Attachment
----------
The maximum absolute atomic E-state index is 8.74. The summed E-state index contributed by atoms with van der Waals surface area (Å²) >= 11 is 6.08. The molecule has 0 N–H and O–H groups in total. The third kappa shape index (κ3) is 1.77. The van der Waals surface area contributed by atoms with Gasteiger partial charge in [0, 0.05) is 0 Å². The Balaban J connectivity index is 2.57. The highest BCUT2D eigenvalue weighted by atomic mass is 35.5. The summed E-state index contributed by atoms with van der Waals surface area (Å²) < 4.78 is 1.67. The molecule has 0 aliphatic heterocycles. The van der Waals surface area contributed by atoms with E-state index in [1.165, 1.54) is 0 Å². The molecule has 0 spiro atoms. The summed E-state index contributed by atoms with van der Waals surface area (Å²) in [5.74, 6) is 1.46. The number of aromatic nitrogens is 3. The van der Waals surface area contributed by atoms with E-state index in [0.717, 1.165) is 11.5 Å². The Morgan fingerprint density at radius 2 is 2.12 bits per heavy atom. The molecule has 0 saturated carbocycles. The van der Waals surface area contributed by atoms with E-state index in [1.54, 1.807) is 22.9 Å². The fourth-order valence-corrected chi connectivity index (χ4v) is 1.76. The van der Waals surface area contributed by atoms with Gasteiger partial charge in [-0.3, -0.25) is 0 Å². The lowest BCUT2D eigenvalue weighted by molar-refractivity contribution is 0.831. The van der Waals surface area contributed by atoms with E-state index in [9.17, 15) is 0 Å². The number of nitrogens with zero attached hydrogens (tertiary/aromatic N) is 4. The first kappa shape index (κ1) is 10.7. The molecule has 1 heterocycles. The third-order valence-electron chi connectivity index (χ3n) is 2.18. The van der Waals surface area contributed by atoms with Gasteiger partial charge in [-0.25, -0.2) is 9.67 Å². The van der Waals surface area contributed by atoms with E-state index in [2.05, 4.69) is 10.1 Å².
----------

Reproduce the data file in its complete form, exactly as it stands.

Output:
The maximum absolute atomic E-state index is 8.74. The summed E-state index contributed by atoms with van der Waals surface area (Å²) >= 11 is 6.08. The molecule has 0 N–H and O–H groups in total. The third kappa shape index (κ3) is 1.77. The van der Waals surface area contributed by atoms with Gasteiger partial charge in [0, 0.05) is 0 Å². The Balaban J connectivity index is 2.57. The highest BCUT2D eigenvalue weighted by atomic mass is 35.5. The summed E-state index contributed by atoms with van der Waals surface area (Å²) < 4.78 is 1.67. The molecule has 0 aliphatic heterocycles. The van der Waals surface area contributed by atoms with E-state index in [1.165, 1.54) is 0 Å². The molecule has 0 spiro atoms. The summed E-state index contributed by atoms with van der Waals surface area (Å²) in [5.74, 6) is 1.46. The number of aromatic nitrogens is 3. The van der Waals surface area contributed by atoms with E-state index in [0.717, 1.165) is 11.5 Å². The Morgan fingerprint density at radius 2 is 2.12 bits per heavy atom. The molecule has 0 saturated carbocycles. The van der Waals surface area contributed by atoms with E-state index in [1.54, 1.807) is 22.9 Å². The fourth-order valence-corrected chi connectivity index (χ4v) is 1.76. The van der Waals surface area contributed by atoms with Gasteiger partial charge in [-0.3, -0.25) is 0 Å². The lowest BCUT2D eigenvalue weighted by molar-refractivity contribution is 0.831. The van der Waals surface area contributed by atoms with E-state index in [9.17, 15) is 0 Å². The number of nitrogens with zero attached hydrogens (tertiary/aromatic N) is 4. The first kappa shape index (κ1) is 10.7. The molecule has 1 heterocycles. The third-order valence-electron chi connectivity index (χ3n) is 2.18. The van der Waals surface area contributed by atoms with Gasteiger partial charge in [-0.25, -0.2) is 9.67 Å². The van der Waals surface area contributed by atoms with E-state index in [2.05, 4.69) is 10.1 Å².